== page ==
Botulinum Toxin: Not Just For Wrinkles!

Everybody knows that Dysport and Botox are used to relax wrinkles in the face. What you may not know is that the cosmetic use is just a side effect that was discovered when Botox was being used to treat several different medical conditions. Before we get to that, however, let’s take a look at the history of the botulinum toxin.

History of Botulinum Toxin

In the 1820’s, several German men died after eating sausage and botulism was discovered in the tainted meat. Scientists started studying this newly-found poison and discovered that there were 7 different strains of the toxin. Of the 7, only 4 make humans sick: strains A, B, E, and F. The toxin causes neurological side effects such as droopy eyelids and breathing problems and can actually kill you when ingested via contaminated food. As a matter of fact, the botulinum toxin was actually a short-lived part of Chinese germ warfare.

In the 50’s and 60’s, scientists started working with the toxin and developed it in a crystalized form. It wasn’t long before they discovered that in small doses it could temporarily relax muscles and Dr. Alan B. Scott started experimenting on the effect of the toxin on monkeys with crossed eyes. It wasn’t long before human trials were approved and it was discovered that botulinum type A did indeed temporarily work in people, too. In 1988, Allergen bought the distribution rights to the toxin and in 1989, it received FDA approval for treating eye muscle spasms and crossed eyes.

With FDA approval came more widespread research and it was discovered that the toxin temporarily relieved the symptoms of many different kinds of muscle-related conditions in the face, neck and throat as well as excessive sweating and cerebral palsy. Doctors started noticing an interesting side effect when treating facial conditions – patients were looking more youthful! After these research became widely known, Botox’s popularity skyrocketed and it was officially approved for use as a cosmetic drug in 2002.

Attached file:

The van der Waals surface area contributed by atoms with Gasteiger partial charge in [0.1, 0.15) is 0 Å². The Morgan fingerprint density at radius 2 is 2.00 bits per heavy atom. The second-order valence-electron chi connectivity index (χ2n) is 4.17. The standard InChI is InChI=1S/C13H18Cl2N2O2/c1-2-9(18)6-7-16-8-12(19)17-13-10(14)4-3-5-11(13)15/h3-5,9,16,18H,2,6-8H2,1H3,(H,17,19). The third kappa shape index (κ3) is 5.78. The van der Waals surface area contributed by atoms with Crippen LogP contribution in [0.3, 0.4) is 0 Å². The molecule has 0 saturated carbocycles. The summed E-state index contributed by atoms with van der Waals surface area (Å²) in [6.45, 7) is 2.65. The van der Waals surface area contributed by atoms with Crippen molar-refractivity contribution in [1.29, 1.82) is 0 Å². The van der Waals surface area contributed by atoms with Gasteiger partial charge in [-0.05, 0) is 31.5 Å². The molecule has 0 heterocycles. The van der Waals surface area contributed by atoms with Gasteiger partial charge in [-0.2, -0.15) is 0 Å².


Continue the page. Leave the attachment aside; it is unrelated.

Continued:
Enter Dysport

In 2009, Dysport obtained FDA approval and hit the scene as Botox’s only competitor in the U.S. and the great Botox vs Dysport debate was on! At the time, Botox treatments were averaging between $300-$500 per treatment and Dysport entered the market at only about $300 per treatment. It was hypothesized at the time that Allergen may lower the price of Botox to remain competitive but they opted instead to stand on their reputation and successful history.

Medical Uses

Dysport only lists 2 uses on their official site including:

  • neck pain and distorted head position related to cervical dystonia, a muscle disease that effects the neck
  • frown lines between the eyes in adults under age 65

Though these are the only treatments listed, Dysport is also used for treatment of other facial wrinkles as well as some of the same medical conditions that Botox is used for.

In addition to the cosmetic procedures that Botox is known and loved for, its medical guide also states that it’s used for the treatment of:

  • muscular symtoms of cervical dystonia in people over 16
  • chronic migraines in adults
  • crossed eyes and eyelid spasms in people over 12
  • upper limb spacity (elbows, finger muscles and wrists) in adults
  • chronic underarm sweating in adults

As you can see, the relaxation of wrinkles truly is just a happy side-effect and both Dysport and Botox have much more serious medical uses. As with the cosmetic procedures, none of the medical uses are permanent but at least they provide temporary relief of painful or embarrassing medical conditions. Add the fact that it makes you look young to the mix and it’s no leap of faith to say that both products are here to stay! If you’re considering using Dysport, check out the information that we found about rebates and coupons.

If you’ve used Botox or Dysport for medical conditions other than wrinkle relief, we’d love to hear from you! Please feel free to tell us about your experience in the comments section below.


Dysport vs Botox: Which is More Effective?

One Solution May Work Faster & Last Longer

If you’re trying to decide between Botox or Dysport, you probably already know that some people prefer one over the other. The important question, however, is this: Which one of them will work the best for you?